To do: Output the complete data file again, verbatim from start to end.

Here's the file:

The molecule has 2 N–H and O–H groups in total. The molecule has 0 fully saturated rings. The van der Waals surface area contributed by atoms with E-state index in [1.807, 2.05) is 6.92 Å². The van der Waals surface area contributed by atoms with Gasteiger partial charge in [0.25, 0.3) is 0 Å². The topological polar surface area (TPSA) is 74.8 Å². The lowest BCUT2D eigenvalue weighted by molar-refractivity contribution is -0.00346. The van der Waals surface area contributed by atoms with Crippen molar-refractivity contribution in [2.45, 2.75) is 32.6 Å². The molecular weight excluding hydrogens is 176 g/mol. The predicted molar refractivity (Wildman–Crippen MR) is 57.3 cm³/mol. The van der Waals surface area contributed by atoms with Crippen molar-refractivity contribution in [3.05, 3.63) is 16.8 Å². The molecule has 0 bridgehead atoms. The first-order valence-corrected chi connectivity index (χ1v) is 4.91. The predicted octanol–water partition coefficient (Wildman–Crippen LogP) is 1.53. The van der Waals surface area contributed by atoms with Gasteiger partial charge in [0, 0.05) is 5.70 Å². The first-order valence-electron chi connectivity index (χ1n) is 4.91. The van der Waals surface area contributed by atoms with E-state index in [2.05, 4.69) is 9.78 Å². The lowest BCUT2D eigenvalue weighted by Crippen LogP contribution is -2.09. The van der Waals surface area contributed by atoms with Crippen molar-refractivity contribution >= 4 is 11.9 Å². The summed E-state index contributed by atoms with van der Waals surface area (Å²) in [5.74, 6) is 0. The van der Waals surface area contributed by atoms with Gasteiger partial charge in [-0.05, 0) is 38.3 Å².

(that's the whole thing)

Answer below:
The molecule has 2 N–H and O–H groups in total. The molecule has 0 fully saturated rings. The van der Waals surface area contributed by atoms with E-state index in [1.807, 2.05) is 6.92 Å². The van der Waals surface area contributed by atoms with Gasteiger partial charge in [0.25, 0.3) is 0 Å². The topological polar surface area (TPSA) is 74.8 Å². The lowest BCUT2D eigenvalue weighted by molar-refractivity contribution is -0.00346. The van der Waals surface area contributed by atoms with Crippen molar-refractivity contribution in [2.45, 2.75) is 32.6 Å². The molecular weight excluding hydrogens is 176 g/mol. The predicted molar refractivity (Wildman–Crippen MR) is 57.3 cm³/mol. The van der Waals surface area contributed by atoms with Crippen molar-refractivity contribution in [3.05, 3.63) is 16.8 Å². The molecule has 0 bridgehead atoms. The first-order valence-corrected chi connectivity index (χ1v) is 4.91. The predicted octanol–water partition coefficient (Wildman–Crippen LogP) is 1.53. The van der Waals surface area contributed by atoms with Gasteiger partial charge in [0, 0.05) is 5.70 Å². The first-order valence-electron chi connectivity index (χ1n) is 4.91. The van der Waals surface area contributed by atoms with E-state index in [2.05, 4.69) is 9.78 Å². The lowest BCUT2D eigenvalue weighted by Crippen LogP contribution is -2.09. The van der Waals surface area contributed by atoms with Crippen molar-refractivity contribution >= 4 is 11.9 Å². The summed E-state index contributed by atoms with van der Waals surface area (Å²) in [5.74, 6) is 0. The van der Waals surface area contributed by atoms with Gasteiger partial charge in [-0.05, 0) is 38.3 Å².